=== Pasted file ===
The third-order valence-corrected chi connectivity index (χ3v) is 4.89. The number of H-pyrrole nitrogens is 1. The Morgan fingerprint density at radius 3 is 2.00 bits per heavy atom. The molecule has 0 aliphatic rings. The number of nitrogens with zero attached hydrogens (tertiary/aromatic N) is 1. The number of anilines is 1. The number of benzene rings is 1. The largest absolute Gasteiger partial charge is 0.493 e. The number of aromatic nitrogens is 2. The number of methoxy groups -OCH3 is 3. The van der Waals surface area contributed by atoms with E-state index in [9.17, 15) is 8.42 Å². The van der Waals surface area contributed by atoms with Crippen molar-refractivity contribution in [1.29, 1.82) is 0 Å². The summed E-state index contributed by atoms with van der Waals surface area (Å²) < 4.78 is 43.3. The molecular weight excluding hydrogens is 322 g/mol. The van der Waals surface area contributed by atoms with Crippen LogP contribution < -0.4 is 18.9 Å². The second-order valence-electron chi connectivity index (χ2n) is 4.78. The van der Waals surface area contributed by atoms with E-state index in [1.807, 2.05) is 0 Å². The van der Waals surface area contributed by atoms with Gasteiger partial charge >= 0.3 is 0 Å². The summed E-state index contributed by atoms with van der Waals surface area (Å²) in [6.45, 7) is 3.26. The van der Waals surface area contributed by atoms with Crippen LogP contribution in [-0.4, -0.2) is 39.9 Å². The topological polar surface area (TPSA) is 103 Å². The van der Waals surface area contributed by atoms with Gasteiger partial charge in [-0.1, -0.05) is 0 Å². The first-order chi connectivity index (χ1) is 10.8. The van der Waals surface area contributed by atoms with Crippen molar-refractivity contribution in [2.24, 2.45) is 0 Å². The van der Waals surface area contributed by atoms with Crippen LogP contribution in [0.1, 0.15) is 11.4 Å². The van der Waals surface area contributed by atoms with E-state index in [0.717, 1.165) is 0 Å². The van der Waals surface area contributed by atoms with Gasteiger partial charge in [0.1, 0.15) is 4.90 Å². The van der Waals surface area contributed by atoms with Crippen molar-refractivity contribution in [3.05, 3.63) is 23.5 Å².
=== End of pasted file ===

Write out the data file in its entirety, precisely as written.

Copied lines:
The third-order valence-corrected chi connectivity index (χ3v) is 4.89. The number of H-pyrrole nitrogens is 1. The Morgan fingerprint density at radius 3 is 2.00 bits per heavy atom. The molecule has 0 aliphatic rings. The number of nitrogens with zero attached hydrogens (tertiary/aromatic N) is 1. The number of anilines is 1. The number of benzene rings is 1. The largest absolute Gasteiger partial charge is 0.493 e. The number of aromatic nitrogens is 2. The number of methoxy groups -OCH3 is 3. The van der Waals surface area contributed by atoms with E-state index in [9.17, 15) is 8.42 Å². The van der Waals surface area contributed by atoms with Crippen molar-refractivity contribution in [1.29, 1.82) is 0 Å². The summed E-state index contributed by atoms with van der Waals surface area (Å²) < 4.78 is 43.3. The molecular weight excluding hydrogens is 322 g/mol. The van der Waals surface area contributed by atoms with Crippen LogP contribution < -0.4 is 18.9 Å². The second-order valence-electron chi connectivity index (χ2n) is 4.78. The van der Waals surface area contributed by atoms with E-state index in [1.807, 2.05) is 0 Å². The van der Waals surface area contributed by atoms with Gasteiger partial charge >= 0.3 is 0 Å². The summed E-state index contributed by atoms with van der Waals surface area (Å²) in [6.45, 7) is 3.26. The van der Waals surface area contributed by atoms with Crippen LogP contribution in [-0.4, -0.2) is 39.9 Å². The topological polar surface area (TPSA) is 103 Å². The van der Waals surface area contributed by atoms with Gasteiger partial charge in [-0.1, -0.05) is 0 Å². The first-order chi connectivity index (χ1) is 10.8. The van der Waals surface area contributed by atoms with Crippen molar-refractivity contribution in [2.24, 2.45) is 0 Å². The van der Waals surface area contributed by atoms with Crippen LogP contribution in [0.1, 0.15) is 11.4 Å². The van der Waals surface area contributed by atoms with E-state index in [0.717, 1.165) is 0 Å². The van der Waals surface area contributed by atoms with Gasteiger partial charge in [0.1, 0.15) is 4.90 Å². The van der Waals surface area contributed by atoms with Crippen molar-refractivity contribution in [3.05, 3.63) is 23.5 Å².